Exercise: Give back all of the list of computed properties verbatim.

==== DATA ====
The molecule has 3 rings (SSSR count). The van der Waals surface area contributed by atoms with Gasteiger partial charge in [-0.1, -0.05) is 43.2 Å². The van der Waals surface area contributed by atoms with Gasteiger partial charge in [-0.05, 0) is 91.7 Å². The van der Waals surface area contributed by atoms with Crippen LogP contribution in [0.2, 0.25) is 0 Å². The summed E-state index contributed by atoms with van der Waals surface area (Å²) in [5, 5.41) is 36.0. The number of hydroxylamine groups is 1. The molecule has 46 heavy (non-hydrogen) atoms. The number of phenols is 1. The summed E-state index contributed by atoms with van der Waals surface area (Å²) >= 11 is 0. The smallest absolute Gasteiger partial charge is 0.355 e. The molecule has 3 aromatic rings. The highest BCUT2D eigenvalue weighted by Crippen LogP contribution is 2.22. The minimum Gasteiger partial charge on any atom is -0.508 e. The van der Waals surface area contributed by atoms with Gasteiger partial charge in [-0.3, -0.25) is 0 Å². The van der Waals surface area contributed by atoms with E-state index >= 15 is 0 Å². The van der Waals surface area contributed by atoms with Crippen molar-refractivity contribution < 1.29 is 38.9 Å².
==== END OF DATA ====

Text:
The molecule has 3 rings (SSSR count). The van der Waals surface area contributed by atoms with Gasteiger partial charge in [-0.1, -0.05) is 43.2 Å². The van der Waals surface area contributed by atoms with Gasteiger partial charge in [-0.05, 0) is 91.7 Å². The van der Waals surface area contributed by atoms with Crippen LogP contribution in [0.2, 0.25) is 0 Å². The summed E-state index contributed by atoms with van der Waals surface area (Å²) in [5, 5.41) is 36.0. The number of hydroxylamine groups is 1. The molecule has 46 heavy (non-hydrogen) atoms. The number of phenols is 1. The summed E-state index contributed by atoms with van der Waals surface area (Å²) >= 11 is 0. The smallest absolute Gasteiger partial charge is 0.355 e. The molecule has 3 aromatic rings. The highest BCUT2D eigenvalue weighted by Crippen LogP contribution is 2.22. The minimum Gasteiger partial charge on any atom is -0.508 e. The van der Waals surface area contributed by atoms with Gasteiger partial charge in [-0.3, -0.25) is 0 Å². The van der Waals surface area contributed by atoms with E-state index >= 15 is 0 Å². The van der Waals surface area contributed by atoms with Crippen molar-refractivity contribution < 1.29 is 38.9 Å².